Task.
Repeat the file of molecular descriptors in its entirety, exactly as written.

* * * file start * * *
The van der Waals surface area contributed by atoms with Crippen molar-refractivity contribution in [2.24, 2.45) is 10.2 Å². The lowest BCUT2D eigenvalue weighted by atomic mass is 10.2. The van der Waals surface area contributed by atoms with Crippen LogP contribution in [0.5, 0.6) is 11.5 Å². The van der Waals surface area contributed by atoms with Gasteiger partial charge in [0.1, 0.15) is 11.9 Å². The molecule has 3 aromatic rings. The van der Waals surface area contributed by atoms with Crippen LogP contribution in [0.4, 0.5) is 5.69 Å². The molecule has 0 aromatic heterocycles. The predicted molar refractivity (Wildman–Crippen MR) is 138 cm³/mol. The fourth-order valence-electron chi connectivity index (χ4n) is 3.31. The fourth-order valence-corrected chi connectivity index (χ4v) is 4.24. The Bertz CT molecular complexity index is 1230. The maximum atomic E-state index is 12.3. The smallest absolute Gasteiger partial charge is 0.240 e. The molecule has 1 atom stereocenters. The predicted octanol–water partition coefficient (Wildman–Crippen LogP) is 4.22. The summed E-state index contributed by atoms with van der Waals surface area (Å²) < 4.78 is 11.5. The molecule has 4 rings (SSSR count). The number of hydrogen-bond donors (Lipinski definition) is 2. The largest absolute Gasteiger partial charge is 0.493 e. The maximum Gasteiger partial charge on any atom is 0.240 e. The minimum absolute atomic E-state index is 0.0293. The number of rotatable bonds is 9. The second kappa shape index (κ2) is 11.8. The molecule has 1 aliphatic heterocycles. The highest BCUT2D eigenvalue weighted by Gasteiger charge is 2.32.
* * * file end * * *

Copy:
The van der Waals surface area contributed by atoms with Crippen molar-refractivity contribution in [2.24, 2.45) is 10.2 Å². The lowest BCUT2D eigenvalue weighted by atomic mass is 10.2. The van der Waals surface area contributed by atoms with Crippen LogP contribution in [0.5, 0.6) is 11.5 Å². The van der Waals surface area contributed by atoms with Gasteiger partial charge in [0.1, 0.15) is 11.9 Å². The molecule has 3 aromatic rings. The van der Waals surface area contributed by atoms with Crippen LogP contribution in [0.4, 0.5) is 5.69 Å². The molecule has 0 aromatic heterocycles. The predicted molar refractivity (Wildman–Crippen MR) is 138 cm³/mol. The fourth-order valence-electron chi connectivity index (χ4n) is 3.31. The fourth-order valence-corrected chi connectivity index (χ4v) is 4.24. The Bertz CT molecular complexity index is 1230. The maximum atomic E-state index is 12.3. The smallest absolute Gasteiger partial charge is 0.240 e. The molecule has 1 atom stereocenters. The predicted octanol–water partition coefficient (Wildman–Crippen LogP) is 4.22. The summed E-state index contributed by atoms with van der Waals surface area (Å²) < 4.78 is 11.5. The molecule has 4 rings (SSSR count). The number of hydrogen-bond donors (Lipinski definition) is 2. The largest absolute Gasteiger partial charge is 0.493 e. The maximum Gasteiger partial charge on any atom is 0.240 e. The minimum absolute atomic E-state index is 0.0293. The number of rotatable bonds is 9. The second kappa shape index (κ2) is 11.8. The molecule has 1 aliphatic heterocycles. The highest BCUT2D eigenvalue weighted by Gasteiger charge is 2.32.